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Trump, 'King of Debt,' makes GOP fret

As a New York businessman, Donald Trump proudly referred to himself as the "King of Debt" -- he thrived on taking financial risks and routinely leveraged debt to grow his family empire.

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MJ Lee (CNN National Politics Reporter)
(CNN) — As a New York businessman, Donald Trump proudly referred to himself as the "King of Debt" -- he thrived on taking financial risks and routinely leveraged debt to grow his family empire.

"I'm the king of debt. I love debt," Trump told CNN's Wolf Blitzer in May 2016 at the height of the campaign -- blunt and telling comments that revealed just how comfortable the real estate mogul was in using debt as a financial tool.

But now, the mindset behind that nickname is aggravating some of the President's Republican colleagues in Washington.

As GOP lawmakers are struggling to enact an agenda of spending and tax reform, they continue to face the painful reminder that Trump has no ideological drive to tame the deficit. The President has made clear that he doesn't mind if deep tax cuts result in a ballooning of the national debt. He is not pre-occupied with offsetting new spending; and he is entirely comfortable with a clean raising of the debt ceiling.

Trump's statements have also raised questions about his understanding of the national debt. In a recent interview with Fox News' Sean Hannity, Trump suggested that gains in the stock market have led to a reduction in the national debt. "We picked up $5.2 trillion just in the stock market," he said. "So you can say in one sense, we are really increasing values and may be in a sense, we are reducing debt."

And the coming days are about to present the most extended test of Trump's fiscal instincts. With the passage of the budget resolution Thursday night, Republicans will now squarely turn their attention to tax reform.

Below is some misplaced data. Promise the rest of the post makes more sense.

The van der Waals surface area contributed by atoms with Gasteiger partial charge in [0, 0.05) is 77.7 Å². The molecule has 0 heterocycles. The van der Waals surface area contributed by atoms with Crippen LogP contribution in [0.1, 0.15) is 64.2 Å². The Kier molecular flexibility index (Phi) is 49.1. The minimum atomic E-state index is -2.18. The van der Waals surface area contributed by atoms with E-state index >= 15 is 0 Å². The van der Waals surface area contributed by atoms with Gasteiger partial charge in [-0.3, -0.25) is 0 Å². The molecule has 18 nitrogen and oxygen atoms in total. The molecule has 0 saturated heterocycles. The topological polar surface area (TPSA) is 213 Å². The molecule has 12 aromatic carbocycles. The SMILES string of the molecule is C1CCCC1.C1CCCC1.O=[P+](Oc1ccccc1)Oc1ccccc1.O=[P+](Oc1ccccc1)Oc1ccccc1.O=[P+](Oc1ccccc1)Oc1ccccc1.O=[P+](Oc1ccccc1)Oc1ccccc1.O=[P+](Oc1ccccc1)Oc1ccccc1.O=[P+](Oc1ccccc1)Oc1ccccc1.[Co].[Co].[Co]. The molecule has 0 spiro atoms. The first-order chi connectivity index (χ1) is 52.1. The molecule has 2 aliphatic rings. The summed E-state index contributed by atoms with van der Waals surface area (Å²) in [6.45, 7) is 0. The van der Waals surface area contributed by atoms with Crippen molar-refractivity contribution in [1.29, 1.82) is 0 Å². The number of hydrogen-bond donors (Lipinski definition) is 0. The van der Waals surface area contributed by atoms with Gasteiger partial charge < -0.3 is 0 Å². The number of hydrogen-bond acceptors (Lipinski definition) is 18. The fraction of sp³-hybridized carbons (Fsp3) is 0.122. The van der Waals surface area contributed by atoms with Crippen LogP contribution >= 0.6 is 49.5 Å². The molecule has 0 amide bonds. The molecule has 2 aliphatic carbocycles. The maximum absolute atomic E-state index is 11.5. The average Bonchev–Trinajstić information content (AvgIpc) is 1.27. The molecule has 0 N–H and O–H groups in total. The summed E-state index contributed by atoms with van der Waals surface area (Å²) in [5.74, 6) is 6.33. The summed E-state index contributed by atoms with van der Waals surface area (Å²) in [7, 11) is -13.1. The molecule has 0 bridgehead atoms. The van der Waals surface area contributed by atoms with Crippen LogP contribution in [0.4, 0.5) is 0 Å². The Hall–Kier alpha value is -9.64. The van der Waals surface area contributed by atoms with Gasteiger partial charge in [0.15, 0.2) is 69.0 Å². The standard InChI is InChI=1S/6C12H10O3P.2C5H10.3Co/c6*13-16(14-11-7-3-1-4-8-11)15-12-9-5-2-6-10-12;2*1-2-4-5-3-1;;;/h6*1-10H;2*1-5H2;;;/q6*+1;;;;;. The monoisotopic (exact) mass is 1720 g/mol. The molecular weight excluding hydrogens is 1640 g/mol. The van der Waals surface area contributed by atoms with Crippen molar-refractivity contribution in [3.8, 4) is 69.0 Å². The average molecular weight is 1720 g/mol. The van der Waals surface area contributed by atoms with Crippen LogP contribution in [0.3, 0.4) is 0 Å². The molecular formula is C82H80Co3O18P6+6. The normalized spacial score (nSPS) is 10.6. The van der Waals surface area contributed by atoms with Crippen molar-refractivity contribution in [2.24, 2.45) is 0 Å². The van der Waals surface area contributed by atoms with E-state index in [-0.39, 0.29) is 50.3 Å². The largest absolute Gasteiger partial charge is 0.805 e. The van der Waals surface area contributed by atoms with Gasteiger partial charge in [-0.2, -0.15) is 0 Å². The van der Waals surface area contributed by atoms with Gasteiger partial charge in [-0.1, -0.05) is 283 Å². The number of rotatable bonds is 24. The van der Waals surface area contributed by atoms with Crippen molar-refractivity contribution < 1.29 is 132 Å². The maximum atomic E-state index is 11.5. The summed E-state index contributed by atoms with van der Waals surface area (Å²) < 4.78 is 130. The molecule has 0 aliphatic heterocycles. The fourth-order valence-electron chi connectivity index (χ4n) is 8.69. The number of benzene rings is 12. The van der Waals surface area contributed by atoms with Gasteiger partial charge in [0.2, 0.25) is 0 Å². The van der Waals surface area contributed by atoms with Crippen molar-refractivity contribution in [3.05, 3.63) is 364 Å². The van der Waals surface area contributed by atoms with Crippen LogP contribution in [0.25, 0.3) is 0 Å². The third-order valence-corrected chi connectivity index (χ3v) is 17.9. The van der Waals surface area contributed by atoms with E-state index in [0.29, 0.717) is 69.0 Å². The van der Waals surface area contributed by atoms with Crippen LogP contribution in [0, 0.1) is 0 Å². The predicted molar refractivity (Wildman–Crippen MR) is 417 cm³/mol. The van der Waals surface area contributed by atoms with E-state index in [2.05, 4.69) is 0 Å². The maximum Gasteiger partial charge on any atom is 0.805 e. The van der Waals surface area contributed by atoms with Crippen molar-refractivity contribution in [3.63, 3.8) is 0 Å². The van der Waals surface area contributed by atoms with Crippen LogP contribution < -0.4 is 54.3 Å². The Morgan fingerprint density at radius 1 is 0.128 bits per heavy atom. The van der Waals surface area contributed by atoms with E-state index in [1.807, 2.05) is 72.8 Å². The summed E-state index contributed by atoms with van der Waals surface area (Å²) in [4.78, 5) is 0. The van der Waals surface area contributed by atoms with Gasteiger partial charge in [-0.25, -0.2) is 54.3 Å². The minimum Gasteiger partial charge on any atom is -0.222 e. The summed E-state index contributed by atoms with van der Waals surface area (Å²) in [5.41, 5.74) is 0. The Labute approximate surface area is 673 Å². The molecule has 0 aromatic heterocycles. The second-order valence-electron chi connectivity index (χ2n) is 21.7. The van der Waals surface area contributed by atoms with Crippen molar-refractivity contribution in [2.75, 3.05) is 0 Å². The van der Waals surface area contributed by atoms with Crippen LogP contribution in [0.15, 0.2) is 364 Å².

'Getting stuff done'

Kathy Wylde, president and CEO of Partnership for New York City, a prominent business coalition, said Trump is simply not as ideological as some Republicans when it comes to spending.  

"Business people, New Yorkers -- that's what they're comfortable with. Getting stuff done as opposed to pursuing an abstract, ideological agenda," Wylde said. Unlike some GOP lawmakers, she added, "they're not there to uphold abstract principles."

In fact, Trump has recounted his personal run-ins with debt in his various autobiographies. Owing money to powerful individuals and institutions marked some of the lowest -- and most unpleasant -- moments of Trump's career.

In the book "Think Big and Kick Ass in Business and Life," co-written with Bill Zanker, Trump described being in "deep, deep" financial trouble in the early 1990s.

"It was not exactly fun," Trump wrote. "Believe me, it is not cool to be Donald Trump when you owe billions of dollars."

He recalled a bankers' convention at the Waldorf Astoria hotel in New York City and feeling little desire to attend. When he decided at the last minute to make an appearance, he encountered a banker in charge of collecting loans whom he described as being especially "mean and nasty."